As many already know, The Rady School of Management and the broader UC San Diego community have taken steps to ensure their environmental sustainability. The Rady School’s Wells Fargo Hall is gold LEED certified and was built with a roof that reflects (instead of absorbs) the sun’s rays, water efficient landscaping and best practice building commissioning.
The UC San Diego campus as a whole hosts a number of greenhouse rooftops, uses 100% natural gas to heat its buildings, provides abundant public transportation around campus, and encourages students to follow in its footsteps through “green majors” and sustainable student clubs such as the Rady School’s Net Impact and UC San Diego’s Econauts. Most recently, UC San Diego was featured in The Princeton Review’s 2015 Guide to Green Colleges and environmental consciousness is a determining factor for accepted students. The growing network of conservation-oriented individuals in the UC San Diego community is also influencing the greater San Diego area.
On Thursday, May 28th, UC San Diego’s School of Global Policy and Strategy hosted Councilman Todd Gloria at the Rady School to discuss San Diego’s Climate Action Plan and projections for a sustainable future. The plan was started during Gloria’s brief interim as mayor of San Diego from August 2013 to March 2014, during which he launched the pledge for the City of San Diego to eliminate half of all greenhouse gas emissions and reach 100% renewable energy by 2035. The ambitious, 74-page plan includes measurable and enforceable actions in clean and renewable energy, energy and water efficiency, land use, zero waste, climate resiliency, and transportation with progress checkpoints every few years.
When speaking with Councilman Gloria, he seemed optimistic about San Diego’s Climate Action Plan and feels confident that neighboring cities will adopt it in the near future. According to Gloria, the State of California is on board with the plan and is supplying financial support. The councilman also has plans to collaborate with neighboring cities for future grant money in order to continue the plan’s initiatives. When confronted about the possibility of failure in taking on such a big initiative, Gloria responded in true politician form, saying aiming low will only get low results. In reality, over a year after its creation, this Climate Action Plan is still in draft form and awaiting environmental review and approval. The good news is that it has already been approved by San Diego’s current mayor, Kevin Faulconer, and is open to public suggestion and edits.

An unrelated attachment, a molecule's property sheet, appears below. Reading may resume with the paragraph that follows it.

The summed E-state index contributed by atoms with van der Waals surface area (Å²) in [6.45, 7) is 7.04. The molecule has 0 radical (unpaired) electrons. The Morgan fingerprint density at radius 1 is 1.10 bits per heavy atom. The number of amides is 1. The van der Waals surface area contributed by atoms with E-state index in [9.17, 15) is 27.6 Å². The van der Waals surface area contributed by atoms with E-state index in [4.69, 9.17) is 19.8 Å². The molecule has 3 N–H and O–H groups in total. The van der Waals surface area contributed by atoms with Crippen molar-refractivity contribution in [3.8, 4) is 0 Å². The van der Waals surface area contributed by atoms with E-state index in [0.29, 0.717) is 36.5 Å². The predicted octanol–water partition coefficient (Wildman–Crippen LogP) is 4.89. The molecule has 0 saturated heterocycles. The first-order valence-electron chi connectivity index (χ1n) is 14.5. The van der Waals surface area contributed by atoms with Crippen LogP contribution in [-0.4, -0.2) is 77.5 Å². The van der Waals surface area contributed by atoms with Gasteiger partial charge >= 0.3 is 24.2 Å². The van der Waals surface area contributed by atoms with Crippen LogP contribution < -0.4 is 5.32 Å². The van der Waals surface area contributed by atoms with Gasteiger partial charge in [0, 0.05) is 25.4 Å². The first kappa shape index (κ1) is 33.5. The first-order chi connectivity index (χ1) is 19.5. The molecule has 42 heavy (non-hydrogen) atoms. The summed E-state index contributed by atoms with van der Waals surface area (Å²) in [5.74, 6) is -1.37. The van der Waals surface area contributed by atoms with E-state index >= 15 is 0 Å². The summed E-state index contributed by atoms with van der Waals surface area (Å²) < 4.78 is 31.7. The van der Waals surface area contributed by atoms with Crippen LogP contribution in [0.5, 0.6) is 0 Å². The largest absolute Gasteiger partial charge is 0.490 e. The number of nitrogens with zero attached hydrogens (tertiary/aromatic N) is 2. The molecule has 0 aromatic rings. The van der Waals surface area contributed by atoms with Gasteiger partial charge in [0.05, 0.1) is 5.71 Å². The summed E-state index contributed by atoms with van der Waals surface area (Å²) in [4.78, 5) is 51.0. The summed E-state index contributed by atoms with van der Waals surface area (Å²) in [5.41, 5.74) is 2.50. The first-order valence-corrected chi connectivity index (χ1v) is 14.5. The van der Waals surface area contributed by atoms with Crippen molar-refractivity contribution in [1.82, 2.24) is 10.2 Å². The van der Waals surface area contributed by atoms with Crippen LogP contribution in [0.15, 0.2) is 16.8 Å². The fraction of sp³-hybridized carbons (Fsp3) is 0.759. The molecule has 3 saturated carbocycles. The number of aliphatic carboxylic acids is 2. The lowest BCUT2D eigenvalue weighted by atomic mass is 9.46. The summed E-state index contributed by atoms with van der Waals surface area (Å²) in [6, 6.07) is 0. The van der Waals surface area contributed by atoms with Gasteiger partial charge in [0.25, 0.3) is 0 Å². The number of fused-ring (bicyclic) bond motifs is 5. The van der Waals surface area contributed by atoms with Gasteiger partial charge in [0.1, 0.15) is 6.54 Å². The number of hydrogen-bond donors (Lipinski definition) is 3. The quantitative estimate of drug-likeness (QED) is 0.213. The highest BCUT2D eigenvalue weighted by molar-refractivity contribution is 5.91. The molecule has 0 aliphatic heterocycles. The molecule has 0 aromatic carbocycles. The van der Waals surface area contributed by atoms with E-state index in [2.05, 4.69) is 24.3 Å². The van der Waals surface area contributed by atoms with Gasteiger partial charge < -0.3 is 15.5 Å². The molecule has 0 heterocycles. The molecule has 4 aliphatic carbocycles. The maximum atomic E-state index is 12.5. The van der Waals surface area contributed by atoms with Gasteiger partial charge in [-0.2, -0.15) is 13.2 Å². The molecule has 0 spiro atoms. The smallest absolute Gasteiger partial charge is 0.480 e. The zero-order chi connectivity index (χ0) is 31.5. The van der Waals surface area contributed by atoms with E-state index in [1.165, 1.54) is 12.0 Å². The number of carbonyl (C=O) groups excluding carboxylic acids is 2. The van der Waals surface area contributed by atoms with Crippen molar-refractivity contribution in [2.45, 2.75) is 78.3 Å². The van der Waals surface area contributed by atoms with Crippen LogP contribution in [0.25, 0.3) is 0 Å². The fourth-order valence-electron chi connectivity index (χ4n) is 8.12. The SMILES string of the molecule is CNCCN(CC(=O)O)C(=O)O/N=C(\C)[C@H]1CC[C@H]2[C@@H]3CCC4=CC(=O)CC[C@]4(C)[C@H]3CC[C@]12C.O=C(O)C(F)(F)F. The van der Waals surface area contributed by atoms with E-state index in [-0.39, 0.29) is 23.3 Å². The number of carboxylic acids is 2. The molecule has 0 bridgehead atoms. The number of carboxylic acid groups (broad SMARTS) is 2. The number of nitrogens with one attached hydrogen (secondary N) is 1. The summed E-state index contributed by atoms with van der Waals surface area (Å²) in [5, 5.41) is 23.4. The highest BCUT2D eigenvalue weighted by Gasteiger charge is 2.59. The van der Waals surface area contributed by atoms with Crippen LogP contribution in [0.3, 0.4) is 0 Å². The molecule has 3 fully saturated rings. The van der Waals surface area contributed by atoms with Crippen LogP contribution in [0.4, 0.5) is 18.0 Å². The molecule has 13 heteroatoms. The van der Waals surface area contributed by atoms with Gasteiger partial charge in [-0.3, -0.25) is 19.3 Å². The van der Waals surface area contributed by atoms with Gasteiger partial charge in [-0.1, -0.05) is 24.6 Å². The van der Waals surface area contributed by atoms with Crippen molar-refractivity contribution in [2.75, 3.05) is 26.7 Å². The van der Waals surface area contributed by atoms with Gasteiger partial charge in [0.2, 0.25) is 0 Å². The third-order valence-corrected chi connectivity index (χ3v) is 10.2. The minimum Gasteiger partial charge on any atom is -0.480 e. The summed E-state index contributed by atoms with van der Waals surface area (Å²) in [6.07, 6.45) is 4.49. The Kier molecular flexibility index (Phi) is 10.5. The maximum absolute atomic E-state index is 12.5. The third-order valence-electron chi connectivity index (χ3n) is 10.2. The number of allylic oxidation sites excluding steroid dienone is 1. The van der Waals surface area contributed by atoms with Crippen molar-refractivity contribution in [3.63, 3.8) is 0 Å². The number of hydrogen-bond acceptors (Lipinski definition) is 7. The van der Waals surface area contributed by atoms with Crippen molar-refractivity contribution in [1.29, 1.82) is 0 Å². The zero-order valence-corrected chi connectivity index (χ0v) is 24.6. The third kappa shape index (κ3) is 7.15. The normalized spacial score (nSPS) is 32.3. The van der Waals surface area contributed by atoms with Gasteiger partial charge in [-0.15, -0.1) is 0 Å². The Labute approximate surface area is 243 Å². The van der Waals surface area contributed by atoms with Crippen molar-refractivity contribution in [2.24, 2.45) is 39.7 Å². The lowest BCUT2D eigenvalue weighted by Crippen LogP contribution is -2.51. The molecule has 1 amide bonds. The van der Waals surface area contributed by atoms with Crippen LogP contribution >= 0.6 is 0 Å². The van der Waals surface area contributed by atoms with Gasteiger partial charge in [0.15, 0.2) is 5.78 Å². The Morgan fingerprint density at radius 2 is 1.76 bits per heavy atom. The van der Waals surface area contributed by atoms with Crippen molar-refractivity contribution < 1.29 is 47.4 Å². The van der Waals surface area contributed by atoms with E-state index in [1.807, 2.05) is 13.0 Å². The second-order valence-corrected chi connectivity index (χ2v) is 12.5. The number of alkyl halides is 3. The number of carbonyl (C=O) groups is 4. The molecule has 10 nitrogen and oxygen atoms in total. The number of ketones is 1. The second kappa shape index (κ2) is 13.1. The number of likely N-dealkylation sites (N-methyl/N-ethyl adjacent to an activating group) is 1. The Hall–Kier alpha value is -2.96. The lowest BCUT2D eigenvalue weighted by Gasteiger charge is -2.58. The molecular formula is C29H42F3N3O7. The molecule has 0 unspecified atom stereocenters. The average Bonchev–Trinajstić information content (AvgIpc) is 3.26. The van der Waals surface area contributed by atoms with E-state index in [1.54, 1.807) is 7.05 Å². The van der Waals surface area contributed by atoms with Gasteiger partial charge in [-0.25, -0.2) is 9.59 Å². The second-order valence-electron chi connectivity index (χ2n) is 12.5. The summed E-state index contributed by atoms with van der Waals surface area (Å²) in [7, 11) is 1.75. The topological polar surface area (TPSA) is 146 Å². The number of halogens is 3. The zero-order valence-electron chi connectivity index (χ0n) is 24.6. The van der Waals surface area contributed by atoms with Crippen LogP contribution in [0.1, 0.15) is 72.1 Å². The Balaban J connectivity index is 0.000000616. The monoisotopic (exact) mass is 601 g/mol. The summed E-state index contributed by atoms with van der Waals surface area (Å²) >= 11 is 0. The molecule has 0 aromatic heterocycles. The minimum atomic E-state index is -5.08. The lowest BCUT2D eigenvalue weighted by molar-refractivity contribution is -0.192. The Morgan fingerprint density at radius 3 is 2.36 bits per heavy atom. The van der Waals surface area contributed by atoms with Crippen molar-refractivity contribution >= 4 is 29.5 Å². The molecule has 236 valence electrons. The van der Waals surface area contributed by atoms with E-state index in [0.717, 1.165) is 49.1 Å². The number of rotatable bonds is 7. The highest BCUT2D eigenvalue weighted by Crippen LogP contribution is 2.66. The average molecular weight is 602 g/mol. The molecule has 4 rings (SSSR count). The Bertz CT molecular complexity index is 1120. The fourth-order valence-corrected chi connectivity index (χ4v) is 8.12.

If and when San Diego’s Climate Action Plan is officially passed, it will take a lot of local support to achieve all initiatives. Gloria admits the plan’s success will be highly dependent upon local votes to retrofit buildings for solar power, install water meters in homes, change local water resources to Pure Water (previously known as Toilet Tap), and agree on other various city modifications to ensure a sustainable future. The local nonprofit Climate Action Campaign is a grass roots organization focused on public outreach and education regarding the Climate Action Plan and requirements towards a sustainable future for San Diego.
Councilman Gloria confessed during his talk that the plan and San Diego are not where he would like them to be in regards to sustainability, and that the change he is proposing will be disruptive, but necessary. However, he also stressed that this plan is about helping the local San Diego economy as much as the environment and that the majority of changes will be financially incentivized. As the largest cleantech city in the country, San Diego has the right environmentally conscious culture and intellectual capital to grow green sector jobs and set an example for other cities, and ultimately the nation.
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Kimberly Gossard (’16) is a first year MBA student at the Rady School of Management and Vice President of Rady’s Net Impact Chapter. Originally from Orange County, CA with a degree in Marine Biology from Rollins College in Florida, Kimberly has dedicated her career to oceanic conservation education. She hopes to inspire others to protect our earth and leave the world a better place than she found it.